Some couples are lucky enough to get pregnant and have a child with almost no effort at all. However, many couples, who are otherwise healthy and do not have fertility issues, seem to struggle with becoming pregnant and invest a lot of efforts into planning and trying.
It is important to realize that a woman cannot become pregnant simply by having sex at any point in the cycle. Sexual intercourse needs to take place on certain days of a woman’s menstrual cycle in order for the sperm to reach and fertilize a mature and released egg.
Couples who are trying to become pregnant are well aware that the best time to make babies is around ovulation days. However, pinpointing the exact time of the ovulation may be a difficult task.
Ovulation is a process in which a mature egg is released from the ovaries, where it was formed and grown, through the fallopian tubes. An egg, or sometimes more than one egg, is released each month. It can be either fertilized by sperm and implanted into the endometrium, where it will grow and transform into an embryo, or if, left unfertilized, it will be evacuated from the uterus along with unused endometrium tissue that sheds each month in form of menstrual bleeding.
In most cases the fertilization takes place high in the fallopian tubes. If the egg is fertilized, it will travel down in the uterus where it will tap into the necessary blood supply. Knowing exactly when this happens is the best way to assure the fertilization takes place, which is why most of pregnancy planning methods rely on ovulation as the single most important indicator of fertility.
Ovulation and fertility signals
Even in women with highly regular menstrual cycle it is not easy to pinpoint the exact days of the ovulation. Ovulation generally takes place in the middle of the cycle. In a 28-day cycle, the general time of the ovulation around the day 14, counting from the first day of the period. Several days before and after that time are also potentially fertile.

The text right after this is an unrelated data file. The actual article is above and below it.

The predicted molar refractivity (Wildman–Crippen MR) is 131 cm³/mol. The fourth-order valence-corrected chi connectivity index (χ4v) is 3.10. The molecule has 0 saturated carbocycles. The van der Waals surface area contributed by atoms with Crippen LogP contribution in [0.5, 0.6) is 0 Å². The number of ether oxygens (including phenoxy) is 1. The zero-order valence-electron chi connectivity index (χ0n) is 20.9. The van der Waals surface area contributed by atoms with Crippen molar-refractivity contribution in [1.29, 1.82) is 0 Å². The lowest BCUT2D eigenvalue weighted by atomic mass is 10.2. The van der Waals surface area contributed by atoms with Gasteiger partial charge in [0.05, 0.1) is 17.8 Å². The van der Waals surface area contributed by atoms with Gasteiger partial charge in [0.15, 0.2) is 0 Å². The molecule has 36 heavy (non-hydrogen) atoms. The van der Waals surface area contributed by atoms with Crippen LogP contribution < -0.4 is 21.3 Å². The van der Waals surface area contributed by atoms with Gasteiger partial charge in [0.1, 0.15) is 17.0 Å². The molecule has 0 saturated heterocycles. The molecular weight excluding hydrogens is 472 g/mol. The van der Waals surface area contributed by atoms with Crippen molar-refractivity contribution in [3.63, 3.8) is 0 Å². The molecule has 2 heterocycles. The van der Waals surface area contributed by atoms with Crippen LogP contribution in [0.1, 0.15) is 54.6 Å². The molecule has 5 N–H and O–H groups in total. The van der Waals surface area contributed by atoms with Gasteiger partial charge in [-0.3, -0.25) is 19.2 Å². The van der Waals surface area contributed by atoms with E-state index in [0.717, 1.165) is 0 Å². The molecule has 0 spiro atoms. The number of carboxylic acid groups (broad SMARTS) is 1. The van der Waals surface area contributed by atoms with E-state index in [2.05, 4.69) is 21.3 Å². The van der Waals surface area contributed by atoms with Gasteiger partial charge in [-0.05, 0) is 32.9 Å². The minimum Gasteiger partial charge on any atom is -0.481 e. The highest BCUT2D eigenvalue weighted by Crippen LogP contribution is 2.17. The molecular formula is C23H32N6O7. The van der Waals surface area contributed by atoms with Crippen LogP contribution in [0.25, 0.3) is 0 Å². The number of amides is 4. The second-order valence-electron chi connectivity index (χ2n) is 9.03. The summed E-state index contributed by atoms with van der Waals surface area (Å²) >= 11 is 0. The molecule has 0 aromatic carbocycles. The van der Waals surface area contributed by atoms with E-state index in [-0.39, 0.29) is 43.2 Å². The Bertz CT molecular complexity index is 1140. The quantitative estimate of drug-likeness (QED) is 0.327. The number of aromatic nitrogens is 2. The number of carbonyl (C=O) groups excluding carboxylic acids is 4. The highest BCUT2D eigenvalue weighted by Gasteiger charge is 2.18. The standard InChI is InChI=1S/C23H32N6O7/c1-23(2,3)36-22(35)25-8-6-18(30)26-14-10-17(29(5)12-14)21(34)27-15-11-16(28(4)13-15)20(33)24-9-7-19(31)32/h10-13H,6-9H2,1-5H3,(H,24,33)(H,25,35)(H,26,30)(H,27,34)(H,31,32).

Still, those who want to be absolutely sure about which days are fertile should use other methods, such as calculating and keeping track of all the important points in the cycle, as well as monitoring certain signs and signals the body sends before, during and after ovulating.
Core body temperature is one of those signals, because it slightly raises during ovulation. In order to observe the increase in temperature, it is necessary to measure core body temperature each day of the cycle and see when it slightly spikes. The temperature should be measured in the morning, before eating or drinking anything, and in the evening. The numbers should always be exact, not rounded up, because the increase is really only slight.
Other signs of ovulation include mild breast tenderness, slight soreness in the area of the ovaries and mild abdominal pain. The texture and viscosity of cervical mucus also changes during fertile days, but this parameter can be a bit difficult to measure at home.